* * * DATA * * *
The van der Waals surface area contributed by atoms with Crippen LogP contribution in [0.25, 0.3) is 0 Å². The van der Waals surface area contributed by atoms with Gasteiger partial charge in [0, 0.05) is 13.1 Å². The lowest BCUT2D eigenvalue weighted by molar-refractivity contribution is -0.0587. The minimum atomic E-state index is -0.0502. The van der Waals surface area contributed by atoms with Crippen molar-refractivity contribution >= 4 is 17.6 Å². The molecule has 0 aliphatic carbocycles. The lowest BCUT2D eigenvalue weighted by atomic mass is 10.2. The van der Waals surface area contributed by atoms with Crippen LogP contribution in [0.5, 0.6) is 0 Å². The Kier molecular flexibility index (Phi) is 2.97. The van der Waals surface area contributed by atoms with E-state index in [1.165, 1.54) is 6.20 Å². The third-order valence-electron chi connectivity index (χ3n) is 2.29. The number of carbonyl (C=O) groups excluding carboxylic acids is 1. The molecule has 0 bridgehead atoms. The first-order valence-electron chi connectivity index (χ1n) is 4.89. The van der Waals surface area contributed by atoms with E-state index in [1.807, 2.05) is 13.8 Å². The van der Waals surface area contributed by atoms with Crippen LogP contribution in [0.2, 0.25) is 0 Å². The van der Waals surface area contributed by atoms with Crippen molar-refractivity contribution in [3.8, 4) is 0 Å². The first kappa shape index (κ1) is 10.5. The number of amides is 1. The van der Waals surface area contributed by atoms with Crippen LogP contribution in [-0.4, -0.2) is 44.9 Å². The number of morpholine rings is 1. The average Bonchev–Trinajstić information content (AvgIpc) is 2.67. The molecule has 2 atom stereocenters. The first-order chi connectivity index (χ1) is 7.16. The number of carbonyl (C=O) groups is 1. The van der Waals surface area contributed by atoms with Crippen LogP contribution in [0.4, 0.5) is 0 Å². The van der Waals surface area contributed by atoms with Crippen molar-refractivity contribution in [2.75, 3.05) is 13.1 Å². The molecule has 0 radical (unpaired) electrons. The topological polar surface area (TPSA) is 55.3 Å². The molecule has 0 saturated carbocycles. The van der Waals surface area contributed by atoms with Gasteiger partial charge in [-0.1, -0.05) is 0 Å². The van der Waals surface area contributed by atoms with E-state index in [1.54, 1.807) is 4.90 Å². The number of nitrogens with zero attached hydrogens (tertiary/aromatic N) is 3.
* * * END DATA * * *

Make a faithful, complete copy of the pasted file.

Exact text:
The van der Waals surface area contributed by atoms with Crippen LogP contribution in [0.25, 0.3) is 0 Å². The van der Waals surface area contributed by atoms with Gasteiger partial charge in [0, 0.05) is 13.1 Å². The lowest BCUT2D eigenvalue weighted by molar-refractivity contribution is -0.0587. The minimum atomic E-state index is -0.0502. The van der Waals surface area contributed by atoms with Crippen molar-refractivity contribution >= 4 is 17.6 Å². The molecule has 0 aliphatic carbocycles. The lowest BCUT2D eigenvalue weighted by atomic mass is 10.2. The van der Waals surface area contributed by atoms with Crippen LogP contribution in [0.5, 0.6) is 0 Å². The Kier molecular flexibility index (Phi) is 2.97. The van der Waals surface area contributed by atoms with E-state index in [1.165, 1.54) is 6.20 Å². The third-order valence-electron chi connectivity index (χ3n) is 2.29. The number of carbonyl (C=O) groups excluding carboxylic acids is 1. The molecule has 0 bridgehead atoms. The first-order valence-electron chi connectivity index (χ1n) is 4.89. The van der Waals surface area contributed by atoms with E-state index in [1.807, 2.05) is 13.8 Å². The van der Waals surface area contributed by atoms with Crippen LogP contribution in [0.2, 0.25) is 0 Å². The van der Waals surface area contributed by atoms with Crippen molar-refractivity contribution in [3.8, 4) is 0 Å². The first kappa shape index (κ1) is 10.5. The number of amides is 1. The van der Waals surface area contributed by atoms with Crippen LogP contribution in [-0.4, -0.2) is 44.9 Å². The number of morpholine rings is 1. The average Bonchev–Trinajstić information content (AvgIpc) is 2.67. The molecule has 2 atom stereocenters. The first-order chi connectivity index (χ1) is 7.16. The number of carbonyl (C=O) groups is 1. The van der Waals surface area contributed by atoms with Crippen LogP contribution in [0.4, 0.5) is 0 Å². The van der Waals surface area contributed by atoms with Crippen molar-refractivity contribution in [2.75, 3.05) is 13.1 Å². The molecule has 0 radical (unpaired) electrons. The topological polar surface area (TPSA) is 55.3 Å². The molecule has 0 saturated carbocycles. The van der Waals surface area contributed by atoms with Gasteiger partial charge in [-0.1, -0.05) is 0 Å². The van der Waals surface area contributed by atoms with E-state index in [1.54, 1.807) is 4.90 Å². The number of nitrogens with zero attached hydrogens (tertiary/aromatic N) is 3.